December 05, 2009

Kunstmuseum Luzern

(view of Lucerne)

Luzern Art Museum is a striking architectural gesture on the banks of the Lake Lucerne. I saw 4 shows there today. With the annual show featuring 40 artists there were obviously a lot of works of little interest but I was impressed with the 4 untitled small drawings of Nathalie Bissig, which while very simply delineated in what looked like a waxy pencil carried very powerful images of helplessness and power, the distressing power which provokes eroticism over liberalism. Lukas Hoffman displayed some very thoughtful photos of the empty margins of public car parks in grey winter; his trees had the visual definition of lung diagrams footed with the indestructible alienated shrubs beloved of municipal parks departments. Miriam Sturzenegger showed 3 small note books pinned to the wall with ever so faint pencil drawings almost absent-mindedly doodled; but hovering in a dimension out of reach, immaculate tiny handwriting reversed slightly through the pages from the other side – made more inaccessible to me because of them being in German.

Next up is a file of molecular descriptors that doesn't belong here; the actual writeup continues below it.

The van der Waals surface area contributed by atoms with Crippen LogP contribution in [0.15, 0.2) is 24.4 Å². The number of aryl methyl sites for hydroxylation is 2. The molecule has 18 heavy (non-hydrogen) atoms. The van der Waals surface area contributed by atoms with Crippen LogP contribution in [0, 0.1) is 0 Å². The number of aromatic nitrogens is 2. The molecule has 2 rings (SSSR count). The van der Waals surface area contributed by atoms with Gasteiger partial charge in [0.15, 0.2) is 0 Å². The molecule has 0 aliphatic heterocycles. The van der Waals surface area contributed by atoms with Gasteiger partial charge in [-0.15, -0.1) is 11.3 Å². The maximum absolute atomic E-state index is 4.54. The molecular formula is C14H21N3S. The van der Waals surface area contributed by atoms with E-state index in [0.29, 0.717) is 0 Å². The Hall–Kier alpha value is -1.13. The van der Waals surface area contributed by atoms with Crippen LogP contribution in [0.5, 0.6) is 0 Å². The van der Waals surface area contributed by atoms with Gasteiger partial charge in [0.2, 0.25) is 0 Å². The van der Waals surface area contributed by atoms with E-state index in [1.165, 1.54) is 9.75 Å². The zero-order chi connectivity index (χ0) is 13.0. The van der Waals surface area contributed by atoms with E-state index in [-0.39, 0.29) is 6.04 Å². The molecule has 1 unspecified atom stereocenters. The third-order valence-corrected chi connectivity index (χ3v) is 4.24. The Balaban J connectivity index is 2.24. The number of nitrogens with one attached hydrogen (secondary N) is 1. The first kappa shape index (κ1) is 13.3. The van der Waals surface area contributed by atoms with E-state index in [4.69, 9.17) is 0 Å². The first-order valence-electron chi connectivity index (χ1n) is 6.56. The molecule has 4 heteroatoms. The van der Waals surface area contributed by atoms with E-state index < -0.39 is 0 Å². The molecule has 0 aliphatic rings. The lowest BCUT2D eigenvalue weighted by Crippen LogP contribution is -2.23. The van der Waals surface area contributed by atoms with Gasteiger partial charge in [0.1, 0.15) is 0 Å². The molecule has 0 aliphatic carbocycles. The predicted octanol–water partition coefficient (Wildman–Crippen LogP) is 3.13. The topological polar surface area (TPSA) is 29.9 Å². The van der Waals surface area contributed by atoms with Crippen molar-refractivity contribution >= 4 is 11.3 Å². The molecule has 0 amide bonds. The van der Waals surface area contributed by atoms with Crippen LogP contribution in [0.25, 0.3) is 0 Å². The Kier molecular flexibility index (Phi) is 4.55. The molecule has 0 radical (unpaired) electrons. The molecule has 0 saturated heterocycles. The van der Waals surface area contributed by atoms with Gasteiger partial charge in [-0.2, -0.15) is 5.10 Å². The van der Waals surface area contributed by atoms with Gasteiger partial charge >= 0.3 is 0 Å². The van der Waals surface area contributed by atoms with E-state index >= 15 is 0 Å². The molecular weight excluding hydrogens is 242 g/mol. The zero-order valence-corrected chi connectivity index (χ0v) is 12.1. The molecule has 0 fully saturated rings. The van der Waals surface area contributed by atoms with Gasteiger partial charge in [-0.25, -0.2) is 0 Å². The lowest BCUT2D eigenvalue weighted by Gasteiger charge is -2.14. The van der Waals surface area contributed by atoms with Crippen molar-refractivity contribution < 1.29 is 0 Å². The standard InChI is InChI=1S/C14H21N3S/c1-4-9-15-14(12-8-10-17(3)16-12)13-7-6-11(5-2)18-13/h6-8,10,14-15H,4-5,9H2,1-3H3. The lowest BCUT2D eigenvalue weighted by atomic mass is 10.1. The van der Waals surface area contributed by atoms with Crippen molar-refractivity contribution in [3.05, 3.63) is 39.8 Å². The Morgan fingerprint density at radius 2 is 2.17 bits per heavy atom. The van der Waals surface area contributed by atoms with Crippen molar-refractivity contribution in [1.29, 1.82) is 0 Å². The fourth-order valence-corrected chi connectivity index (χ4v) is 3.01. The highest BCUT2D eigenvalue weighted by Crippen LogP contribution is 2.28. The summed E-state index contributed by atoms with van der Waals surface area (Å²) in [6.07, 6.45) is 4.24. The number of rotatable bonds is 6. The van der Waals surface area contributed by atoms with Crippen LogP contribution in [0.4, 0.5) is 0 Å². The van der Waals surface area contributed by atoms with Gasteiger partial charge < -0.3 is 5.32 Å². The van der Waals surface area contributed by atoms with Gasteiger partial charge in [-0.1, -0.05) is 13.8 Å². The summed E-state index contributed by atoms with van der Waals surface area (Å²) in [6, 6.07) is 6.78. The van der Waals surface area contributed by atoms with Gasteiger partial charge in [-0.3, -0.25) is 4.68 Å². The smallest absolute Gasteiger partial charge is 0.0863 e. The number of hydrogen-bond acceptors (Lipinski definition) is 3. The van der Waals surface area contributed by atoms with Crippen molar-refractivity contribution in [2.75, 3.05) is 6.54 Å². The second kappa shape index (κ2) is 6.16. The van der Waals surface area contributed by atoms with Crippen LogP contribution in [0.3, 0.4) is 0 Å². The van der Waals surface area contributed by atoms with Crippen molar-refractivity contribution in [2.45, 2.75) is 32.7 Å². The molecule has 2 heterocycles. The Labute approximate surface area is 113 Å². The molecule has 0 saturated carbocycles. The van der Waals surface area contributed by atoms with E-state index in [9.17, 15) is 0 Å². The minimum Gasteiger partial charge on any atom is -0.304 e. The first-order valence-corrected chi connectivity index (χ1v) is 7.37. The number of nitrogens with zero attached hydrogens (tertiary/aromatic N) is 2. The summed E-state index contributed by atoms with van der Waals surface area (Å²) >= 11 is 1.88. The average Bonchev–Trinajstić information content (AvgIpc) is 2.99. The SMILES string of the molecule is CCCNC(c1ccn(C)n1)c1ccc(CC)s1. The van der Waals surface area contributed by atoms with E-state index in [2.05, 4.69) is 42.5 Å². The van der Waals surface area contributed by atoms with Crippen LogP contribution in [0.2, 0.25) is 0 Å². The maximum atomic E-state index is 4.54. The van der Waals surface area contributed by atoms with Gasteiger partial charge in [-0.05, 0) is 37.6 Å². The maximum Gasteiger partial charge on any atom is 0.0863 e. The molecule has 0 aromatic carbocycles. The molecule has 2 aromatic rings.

In another show “Tamed Light” – videos by Judith Albert were not very interesting.
In another show Irene Bisang’s paintings were enjoyable gouaches which mixed innocence with sudden shocks, a sequence of decorative portraits with thought bubbles, a woman being beheaded by a knife the size of her body, a happy penis; of course, missing Barney, I was drawn to Wise Dog I and II.
(I love the way they pollard on the continent)

From the stable of Barbara Thrumm in Berlin, I think, Valerie Favre’s big show was a variable experience. She had a lot of galleries which seemed to me to expose her strengths and weaknesses. Her large scale landscapes and allegories were stodgy, monotonously coloured and meaningless, whereas her Lapine-Univers [She-hare Universe] was superheroic, vibrantly painterly and erotic. Her series of small Selbstmord [Suicide] canvases with the restricted palette of yellows and greens hung in a long line across 3 walls were gripping but this was dissipated by the location of a monumental not very good painting of a Cockroach on the facing wall. A final room of her motifs intermingling with art historical references returned to muddy ill-definition, except for the strong presence of “Secret Service for the Queen”.

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